MBARARA– The Uganda Land Commission [ULC] is in preparations to process land titles for over 114 families living on contested land in Rwenjeru South, Biharwe division in Mbarara City.
The plans started last Friday when a team of surveyors headed by Johnson Bighra, assistant commissioner land registration in the Ministry of Lands, carried out a survey and opened the boundaries of the said land that government claims it bought for the families through ULC.
According to Charles Begumisa, LC III chairperson Rwenjeru ward, the government bought for them approximately 114 acres in 2013 at a cost of Shs 272 million from the initial owners that have since reclaimed ownership of the land.
Begumisa acknowledged that the disputed mailo land on plot 53, block 34 belonged to one Faridah Kiribata and John Rwakamunini who continue to threaten they will evict all the families.
“In 2008 Rwakamunini and his elder brother Kiribata came with a land title of the said land and in 2013, the government called Rwakamunini and paid him all his money so that people he was threatening to evict remain bonafide occupants,” he said.
Despite government paying for the land, Begumisa said the former owners have continued to sell part of it to developers who are threatening to evict the bonafide occupants.
Begumisa said most of the locals were born from the disputed land, with some families staying on the land for the last 60 years.
He appealed to the government to speed up title processing such that the affected families can occupy their plots legally.
“This was a good initiative by government to buy land for its people and it was done in good faith. We are now appealing to President Museveni to help so that each family can have its piece of land titled,” he said.
Jonan Natwijuka, the LC I chairperson in the area said the affected locals are unsettled with the continuous threats of eviction.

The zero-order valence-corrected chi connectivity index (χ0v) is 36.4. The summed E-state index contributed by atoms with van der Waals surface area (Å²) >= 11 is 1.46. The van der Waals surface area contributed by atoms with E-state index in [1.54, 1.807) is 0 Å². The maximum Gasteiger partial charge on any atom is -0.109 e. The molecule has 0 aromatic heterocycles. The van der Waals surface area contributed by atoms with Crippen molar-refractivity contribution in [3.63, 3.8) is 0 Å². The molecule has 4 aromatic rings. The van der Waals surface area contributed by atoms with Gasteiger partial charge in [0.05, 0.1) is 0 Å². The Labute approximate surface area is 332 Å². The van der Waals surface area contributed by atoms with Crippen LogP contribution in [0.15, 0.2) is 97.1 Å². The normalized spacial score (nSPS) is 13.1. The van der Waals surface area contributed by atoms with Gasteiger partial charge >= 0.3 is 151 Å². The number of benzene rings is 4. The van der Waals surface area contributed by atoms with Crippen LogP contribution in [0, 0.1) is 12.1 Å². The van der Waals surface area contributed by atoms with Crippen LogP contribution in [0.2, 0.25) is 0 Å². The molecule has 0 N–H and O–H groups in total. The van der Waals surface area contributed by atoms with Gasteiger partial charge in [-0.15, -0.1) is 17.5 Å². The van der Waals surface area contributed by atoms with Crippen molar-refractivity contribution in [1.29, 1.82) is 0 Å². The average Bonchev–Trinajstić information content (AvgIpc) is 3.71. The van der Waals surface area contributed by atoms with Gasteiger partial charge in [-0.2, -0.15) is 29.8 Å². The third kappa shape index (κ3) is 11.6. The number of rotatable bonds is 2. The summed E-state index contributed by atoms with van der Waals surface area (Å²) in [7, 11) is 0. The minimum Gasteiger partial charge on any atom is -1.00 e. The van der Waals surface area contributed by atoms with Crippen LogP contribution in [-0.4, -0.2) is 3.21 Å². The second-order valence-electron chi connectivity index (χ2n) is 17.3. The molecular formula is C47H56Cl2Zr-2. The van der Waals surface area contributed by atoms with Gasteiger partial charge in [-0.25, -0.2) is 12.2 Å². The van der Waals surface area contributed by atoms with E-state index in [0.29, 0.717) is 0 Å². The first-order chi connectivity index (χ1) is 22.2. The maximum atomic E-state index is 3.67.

“My people cannot sleep nor do any activity on the disputed land. Actually, last month some of our residents were arrested and jailed over the same matter,” Natwijuka said
Jovat Kihembo,45, said as occupants, they are wondering if government bought the land through the right channels or if it sold off the land.
“Government claims it bought for us this land in 2013, and so we want government to confirm the true custodians of this land since the former owners are still living on it and threatening us,” she said
During the boundary opening, Bighra said government was in control of everything, appealing to residents to keep calm.
He advised claimants with land titles on the contested land to take them to the lands commission for assessment.
“There is no person who has the authority to chase people who have stayed on the land for over 12 years. So for those of you who claim to be having land titles, come to lands office we shall advise” Bighra said.
Robert Kanusu, the deputy resident city commissioner Mbarara City North attributed the land wrangle at Rwenjeru to what he said cheap politics.
“Minus politics, the Rwenjeru issue is very simple to solve. Politicians always go to the area, peddling lies. And I believe there are some people who never wanted boundaries to be opened because it favours them to use the whole land,” Kanusu said.
He commended the land commission for opening boundaries to help the government identify the land it bought for the people in the area.
Buy your copy of thecooperator magazine from one of our country-wide vending points or an e-copy on emag.thecooperator.news